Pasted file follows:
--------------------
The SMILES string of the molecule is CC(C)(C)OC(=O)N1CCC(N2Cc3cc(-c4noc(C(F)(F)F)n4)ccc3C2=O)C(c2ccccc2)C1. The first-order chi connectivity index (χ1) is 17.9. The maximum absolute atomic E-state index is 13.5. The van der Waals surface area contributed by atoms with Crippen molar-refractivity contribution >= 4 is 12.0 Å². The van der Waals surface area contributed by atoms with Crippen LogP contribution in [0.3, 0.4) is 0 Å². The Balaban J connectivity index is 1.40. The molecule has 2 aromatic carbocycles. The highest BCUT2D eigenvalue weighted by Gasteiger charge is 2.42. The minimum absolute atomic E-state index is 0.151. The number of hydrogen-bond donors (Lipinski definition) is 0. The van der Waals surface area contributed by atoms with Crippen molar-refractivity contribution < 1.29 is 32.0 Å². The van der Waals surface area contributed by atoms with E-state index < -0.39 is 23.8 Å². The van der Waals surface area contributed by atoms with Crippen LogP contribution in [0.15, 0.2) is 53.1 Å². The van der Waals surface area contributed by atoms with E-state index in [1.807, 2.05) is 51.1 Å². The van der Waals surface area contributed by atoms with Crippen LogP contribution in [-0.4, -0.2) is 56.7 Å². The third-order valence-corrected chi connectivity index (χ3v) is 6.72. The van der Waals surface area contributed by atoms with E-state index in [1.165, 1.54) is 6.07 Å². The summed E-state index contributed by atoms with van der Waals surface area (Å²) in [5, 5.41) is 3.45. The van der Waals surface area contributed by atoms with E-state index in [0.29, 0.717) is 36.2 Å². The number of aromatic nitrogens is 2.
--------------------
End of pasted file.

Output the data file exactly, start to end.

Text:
The SMILES string of the molecule is CC(C)(C)OC(=O)N1CCC(N2Cc3cc(-c4noc(C(F)(F)F)n4)ccc3C2=O)C(c2ccccc2)C1. The first-order chi connectivity index (χ1) is 17.9. The maximum absolute atomic E-state index is 13.5. The van der Waals surface area contributed by atoms with Crippen molar-refractivity contribution >= 4 is 12.0 Å². The van der Waals surface area contributed by atoms with Crippen LogP contribution in [0.3, 0.4) is 0 Å². The Balaban J connectivity index is 1.40. The molecule has 2 aromatic carbocycles. The highest BCUT2D eigenvalue weighted by Gasteiger charge is 2.42. The minimum absolute atomic E-state index is 0.151. The number of hydrogen-bond donors (Lipinski definition) is 0. The van der Waals surface area contributed by atoms with Crippen molar-refractivity contribution < 1.29 is 32.0 Å². The van der Waals surface area contributed by atoms with E-state index < -0.39 is 23.8 Å². The van der Waals surface area contributed by atoms with Crippen LogP contribution in [0.15, 0.2) is 53.1 Å². The van der Waals surface area contributed by atoms with E-state index in [1.807, 2.05) is 51.1 Å². The van der Waals surface area contributed by atoms with Crippen LogP contribution in [-0.4, -0.2) is 56.7 Å². The third-order valence-corrected chi connectivity index (χ3v) is 6.72. The van der Waals surface area contributed by atoms with E-state index in [1.165, 1.54) is 6.07 Å². The summed E-state index contributed by atoms with van der Waals surface area (Å²) in [5, 5.41) is 3.45. The van der Waals surface area contributed by atoms with E-state index in [0.29, 0.717) is 36.2 Å². The number of aromatic nitrogens is 2.